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An intersection of film and comics: PK Colinet and Elsa Charretier talk 'Room Service' Kickstarter

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An intersection of film and comics: PK Colinet and Elsa Charretier talk ‘Room Service’ Kickstarter

Get an inside look at Elsa Charretier, PK Colinet, and James Tynion IV’s ‘Room Service’ Kickstater.

Comics stand at an intersection of film, art, and writing, which makes comics creators James Tynion IV, Elsa Charretier, and PK Colinet’s next project a logical step. As announced by THR yesterday, the three are working together to craft a short film called Room Service. That exciting new project is now available to back on Kickstarter, which comes with a lot of extra goodies and various tiers for comics and film fans alike.

All three are respective creators in comics, with Tynion winning the Eisner Award for best writer just this year and Charretier drawing and writing some of the most fabulous comics in the last decade. Colinet and Charretier not only crafted a comic with The Infinite Loop but are also coming off a series of well-filmed YouTube episodes disassembling comic craft.

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With Tynion writing, Charretier drawing storyboards, and Colinet filming, I was lucky enough to get a chance to peel back the curtain to see what we’re in store for with Room Service. I ask about what we can expect from Room Service, what went into the mask of the character on the poster, how they got a bevy of creators involved, and more.

Room Service PK Colinet Elsa Charretier

AIPT: You’ve collaborated on comics like The Infinite Loop and your incredible videos on your Youtube; what made now the right time for this Kickstarter short film project?

PK: Making movies was always my long-term plan. From age 9 to my mid-twenties, I constantly had a camera in my hand, shooting short movies, documentaries, stop motion animation, going to movie school, etc. Writing comics was almost an accident. I wanted to step up my writing game, and since I was an avid US comics reader, I started studying the work of my favorite writers. By the time I finished my first screenplay, I realized it was not a movie but a 12-issue mini-series. It was the premise of The Infinite Loop, and I loved the process so much I couldn’t stop. Flash-forward six years and the shooting of our first Kickstarter video. I had so much fun that this led to Elsa and I launching a YouTube channel, which in turn led to Room Service, our short horror movie. I just couldn’t help myself anymore, I had to get back on a set.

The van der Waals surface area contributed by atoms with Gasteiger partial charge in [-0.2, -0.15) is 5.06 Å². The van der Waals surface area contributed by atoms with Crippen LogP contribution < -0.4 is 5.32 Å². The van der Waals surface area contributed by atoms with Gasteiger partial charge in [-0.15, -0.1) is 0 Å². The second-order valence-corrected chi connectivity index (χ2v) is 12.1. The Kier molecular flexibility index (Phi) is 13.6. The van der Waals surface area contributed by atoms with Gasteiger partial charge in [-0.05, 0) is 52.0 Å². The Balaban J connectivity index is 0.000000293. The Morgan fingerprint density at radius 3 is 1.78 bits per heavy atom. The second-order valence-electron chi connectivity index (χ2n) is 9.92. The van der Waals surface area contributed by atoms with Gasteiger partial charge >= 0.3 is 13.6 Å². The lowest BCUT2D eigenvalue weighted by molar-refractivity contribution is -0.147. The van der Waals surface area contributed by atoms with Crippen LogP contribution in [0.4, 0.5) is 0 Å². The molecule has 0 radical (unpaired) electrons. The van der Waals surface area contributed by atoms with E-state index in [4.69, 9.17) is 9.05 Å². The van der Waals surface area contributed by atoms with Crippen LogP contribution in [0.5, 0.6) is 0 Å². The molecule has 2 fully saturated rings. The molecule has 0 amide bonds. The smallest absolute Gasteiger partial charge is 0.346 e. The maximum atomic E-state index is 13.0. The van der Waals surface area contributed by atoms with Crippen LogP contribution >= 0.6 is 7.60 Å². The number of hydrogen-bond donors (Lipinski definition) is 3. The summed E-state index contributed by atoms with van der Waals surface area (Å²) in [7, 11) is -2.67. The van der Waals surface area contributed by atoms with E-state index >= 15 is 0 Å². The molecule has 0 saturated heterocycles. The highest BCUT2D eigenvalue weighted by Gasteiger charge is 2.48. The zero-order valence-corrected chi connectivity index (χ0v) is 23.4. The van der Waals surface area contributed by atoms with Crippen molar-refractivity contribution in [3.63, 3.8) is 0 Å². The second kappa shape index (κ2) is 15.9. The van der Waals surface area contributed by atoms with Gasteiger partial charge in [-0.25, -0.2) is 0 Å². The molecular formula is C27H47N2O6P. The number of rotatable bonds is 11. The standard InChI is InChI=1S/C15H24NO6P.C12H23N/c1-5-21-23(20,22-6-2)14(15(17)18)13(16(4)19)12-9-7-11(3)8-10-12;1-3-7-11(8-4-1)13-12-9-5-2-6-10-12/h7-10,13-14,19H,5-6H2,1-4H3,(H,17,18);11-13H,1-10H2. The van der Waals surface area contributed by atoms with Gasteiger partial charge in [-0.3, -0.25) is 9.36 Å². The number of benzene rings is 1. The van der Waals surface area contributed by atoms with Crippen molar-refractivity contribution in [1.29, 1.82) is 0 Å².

EC: PK tells me he wants to make a movie. Okay, I’m in (we have this thing that when one of us has an idea, the other one drops everything to join in). Then James tells us the story of a man, down on his luck, who agrees to participate in a grisly transaction and what happens to him when he decides he wants out. So the question is more: when isn’t the right time to make this film?

Room Service PK Colinet Elsa Charretier

AIPT: Can you talk a little bit about Zonjić’s mask design? What went into the choice to make it red and almost faceless?

PK: The Caretaker is a mysterious figure who provides rich people with the means to fulfill their darker desires. I had a visceral idea of what viewers should feel when they see him but no idea how to translate it visually. It had to be iconic but low-key:  a work uniform not meant for spectacle but strictly for preserving his anonymity (contrary to most iconic horror movie masks). It also had to be equally elegant and utterly terrifying. Zonjić took all those absurdly contradictory notes and found a way to produce the jaw-dropping design you see today.